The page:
Career Capsule: Started radio in college and by my junior year was asked to be program director at the university station I was at. Was asked to stay on as a full-time PD upon graduation then asked to be GM after a year. That was 1988. I continued as GM and KGTS grew into being the Positive Life Radio Network where I stayed until 2013 at which time I was asked to join the WGTS 91.9 team in Washington, D.C.
Kevin, tell us what’s new at WGTS… news, changes, & with YOU… etc?
The COVID-19 crisis. It’s at the top of everyone’s mind and is consuming almost every part of our lives. It has not only changed our team’s conversations, but it has changed how we communicate internally. We are a social group at WGTS 91.9, so it’s hard to be separated, but the team is making it work with a mindset of intentional communication.
My personal emphasis right now is on keeping the team informed, focused on their purpose, and connected to each other. The on-air team’s outward focus is keeping our listeners connected: with each other and with us. While our focus for years has been on building a true sense of community with our listeners, during these virus days we are going even deeper with them. I feel it’s also important that we continue to plan for the future and take actions now to make it great. We will come out of these difficult days, and when we do we don’t want to “ramp things up,” at that time, we want to be there already with great momentum – fully present for our listeners.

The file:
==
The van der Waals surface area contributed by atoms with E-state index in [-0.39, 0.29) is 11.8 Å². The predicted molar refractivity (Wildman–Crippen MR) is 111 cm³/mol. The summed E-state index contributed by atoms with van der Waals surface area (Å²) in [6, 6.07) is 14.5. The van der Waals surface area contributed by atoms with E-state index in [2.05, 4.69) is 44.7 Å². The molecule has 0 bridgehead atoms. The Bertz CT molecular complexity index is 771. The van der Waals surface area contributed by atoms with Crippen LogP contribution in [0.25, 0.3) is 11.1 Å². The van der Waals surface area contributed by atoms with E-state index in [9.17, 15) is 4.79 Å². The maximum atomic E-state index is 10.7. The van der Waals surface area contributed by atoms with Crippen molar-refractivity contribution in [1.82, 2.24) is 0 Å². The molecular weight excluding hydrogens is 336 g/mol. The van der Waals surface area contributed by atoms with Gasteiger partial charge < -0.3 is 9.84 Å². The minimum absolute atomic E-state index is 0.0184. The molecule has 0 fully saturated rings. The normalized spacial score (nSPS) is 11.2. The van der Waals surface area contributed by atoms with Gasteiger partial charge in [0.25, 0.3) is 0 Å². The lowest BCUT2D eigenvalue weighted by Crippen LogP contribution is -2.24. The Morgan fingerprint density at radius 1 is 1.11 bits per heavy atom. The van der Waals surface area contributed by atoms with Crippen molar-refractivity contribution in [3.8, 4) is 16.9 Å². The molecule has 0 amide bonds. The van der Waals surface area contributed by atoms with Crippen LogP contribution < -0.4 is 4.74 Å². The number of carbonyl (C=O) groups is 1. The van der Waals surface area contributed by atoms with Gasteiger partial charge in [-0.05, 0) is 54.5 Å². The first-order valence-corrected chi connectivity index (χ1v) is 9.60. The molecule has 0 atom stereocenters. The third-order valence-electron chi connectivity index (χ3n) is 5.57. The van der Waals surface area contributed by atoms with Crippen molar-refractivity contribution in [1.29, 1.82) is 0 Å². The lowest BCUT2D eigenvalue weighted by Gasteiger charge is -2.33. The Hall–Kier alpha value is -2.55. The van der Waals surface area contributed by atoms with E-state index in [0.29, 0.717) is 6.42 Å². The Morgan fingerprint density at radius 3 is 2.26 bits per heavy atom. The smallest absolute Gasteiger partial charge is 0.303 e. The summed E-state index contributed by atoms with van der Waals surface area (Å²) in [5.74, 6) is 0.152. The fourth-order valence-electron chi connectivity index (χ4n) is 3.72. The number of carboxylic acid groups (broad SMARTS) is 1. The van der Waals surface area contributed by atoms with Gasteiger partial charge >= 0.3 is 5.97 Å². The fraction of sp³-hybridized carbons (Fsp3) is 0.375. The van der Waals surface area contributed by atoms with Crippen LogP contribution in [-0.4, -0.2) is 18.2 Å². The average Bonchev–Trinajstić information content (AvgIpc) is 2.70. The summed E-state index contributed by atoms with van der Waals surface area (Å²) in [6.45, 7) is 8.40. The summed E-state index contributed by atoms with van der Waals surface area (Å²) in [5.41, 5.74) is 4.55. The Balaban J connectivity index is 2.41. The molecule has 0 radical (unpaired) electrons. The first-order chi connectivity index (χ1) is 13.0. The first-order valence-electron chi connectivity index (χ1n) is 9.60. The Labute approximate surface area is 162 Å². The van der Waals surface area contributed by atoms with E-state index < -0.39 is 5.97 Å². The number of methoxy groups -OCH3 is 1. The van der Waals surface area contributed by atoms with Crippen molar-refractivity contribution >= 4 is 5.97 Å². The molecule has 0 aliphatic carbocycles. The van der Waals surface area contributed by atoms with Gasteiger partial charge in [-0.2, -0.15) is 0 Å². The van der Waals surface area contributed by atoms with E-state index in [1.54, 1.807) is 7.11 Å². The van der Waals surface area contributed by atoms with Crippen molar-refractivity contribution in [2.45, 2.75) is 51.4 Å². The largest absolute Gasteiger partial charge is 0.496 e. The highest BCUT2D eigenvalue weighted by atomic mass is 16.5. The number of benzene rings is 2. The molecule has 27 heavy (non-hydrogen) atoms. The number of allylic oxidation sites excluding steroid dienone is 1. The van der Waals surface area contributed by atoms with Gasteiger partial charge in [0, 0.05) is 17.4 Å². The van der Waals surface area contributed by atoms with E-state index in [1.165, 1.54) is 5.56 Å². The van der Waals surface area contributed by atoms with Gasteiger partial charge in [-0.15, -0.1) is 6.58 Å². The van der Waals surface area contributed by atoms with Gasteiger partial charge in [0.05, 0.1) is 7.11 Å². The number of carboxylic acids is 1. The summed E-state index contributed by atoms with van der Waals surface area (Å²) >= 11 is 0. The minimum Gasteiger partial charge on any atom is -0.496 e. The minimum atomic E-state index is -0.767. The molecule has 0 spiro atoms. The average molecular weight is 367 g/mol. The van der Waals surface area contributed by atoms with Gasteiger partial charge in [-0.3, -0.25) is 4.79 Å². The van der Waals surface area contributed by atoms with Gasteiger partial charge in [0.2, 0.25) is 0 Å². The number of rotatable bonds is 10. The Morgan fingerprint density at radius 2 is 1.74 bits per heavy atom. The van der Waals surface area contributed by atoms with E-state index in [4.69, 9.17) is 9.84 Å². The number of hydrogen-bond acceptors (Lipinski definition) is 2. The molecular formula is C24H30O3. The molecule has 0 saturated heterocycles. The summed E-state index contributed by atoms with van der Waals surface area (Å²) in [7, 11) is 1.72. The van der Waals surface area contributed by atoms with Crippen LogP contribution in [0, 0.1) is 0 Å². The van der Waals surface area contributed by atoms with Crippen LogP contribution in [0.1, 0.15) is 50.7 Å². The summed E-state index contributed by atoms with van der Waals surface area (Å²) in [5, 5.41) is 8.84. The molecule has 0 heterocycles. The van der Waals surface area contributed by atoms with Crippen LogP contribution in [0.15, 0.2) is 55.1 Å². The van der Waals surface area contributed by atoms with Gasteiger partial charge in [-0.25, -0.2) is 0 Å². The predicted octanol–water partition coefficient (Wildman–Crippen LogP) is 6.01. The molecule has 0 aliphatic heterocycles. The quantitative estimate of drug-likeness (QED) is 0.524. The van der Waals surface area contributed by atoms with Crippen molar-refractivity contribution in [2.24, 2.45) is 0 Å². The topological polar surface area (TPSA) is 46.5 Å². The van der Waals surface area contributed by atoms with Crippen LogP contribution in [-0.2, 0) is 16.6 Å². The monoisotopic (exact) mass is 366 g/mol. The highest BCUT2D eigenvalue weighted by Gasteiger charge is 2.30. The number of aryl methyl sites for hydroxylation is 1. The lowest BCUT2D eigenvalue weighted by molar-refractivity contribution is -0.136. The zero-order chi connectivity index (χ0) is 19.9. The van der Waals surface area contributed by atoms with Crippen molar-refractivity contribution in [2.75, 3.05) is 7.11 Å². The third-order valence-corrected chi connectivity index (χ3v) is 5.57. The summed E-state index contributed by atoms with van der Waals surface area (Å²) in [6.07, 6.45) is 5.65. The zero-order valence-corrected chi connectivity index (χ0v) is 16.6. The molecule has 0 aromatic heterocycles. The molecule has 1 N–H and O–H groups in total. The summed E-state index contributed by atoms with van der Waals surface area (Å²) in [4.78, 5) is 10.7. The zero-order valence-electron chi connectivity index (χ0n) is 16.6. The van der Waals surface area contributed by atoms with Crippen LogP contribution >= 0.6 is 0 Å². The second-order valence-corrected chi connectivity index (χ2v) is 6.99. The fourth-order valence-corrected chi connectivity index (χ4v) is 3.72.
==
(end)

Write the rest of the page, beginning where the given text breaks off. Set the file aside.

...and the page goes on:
Last August WGTS opened its new broadcast center… can you tell us about that?
It was an answer to prayer – a prayer going back many years – to be able to move the team to the new ministry center. We now have windows!! What a difference it makes to have room and creative space for the team to be their best.
From the beginning, we’ve remained steady with the message that this is the listeners’ home, this is their ministry center, we are simply the caretakers. We have many reminders of this around, from the engraved brick columns with donor names, to the photos on the walls to videos on the meeting monitors. This is the listeners’ home. We have images of listeners everywhere as it is them who we are here to share life with – to share Christ with. The move went well – challenging at times for sure – but it went well.
To go from the first walk-through of the open and empty space, to the lease negotiations, to the extensive architectural design, to construction buildout, to equipment installation — and all in 16 months! It was a real scramble, but the team did it! Our office team moved in August 4 and the broadcast started about four weeks later. What a celebration as our longest-employed team member, Spencer White, cut the red ribbon and the team cheered and ran through the doors!
What is the best managerial advice you’ve been given? The worst?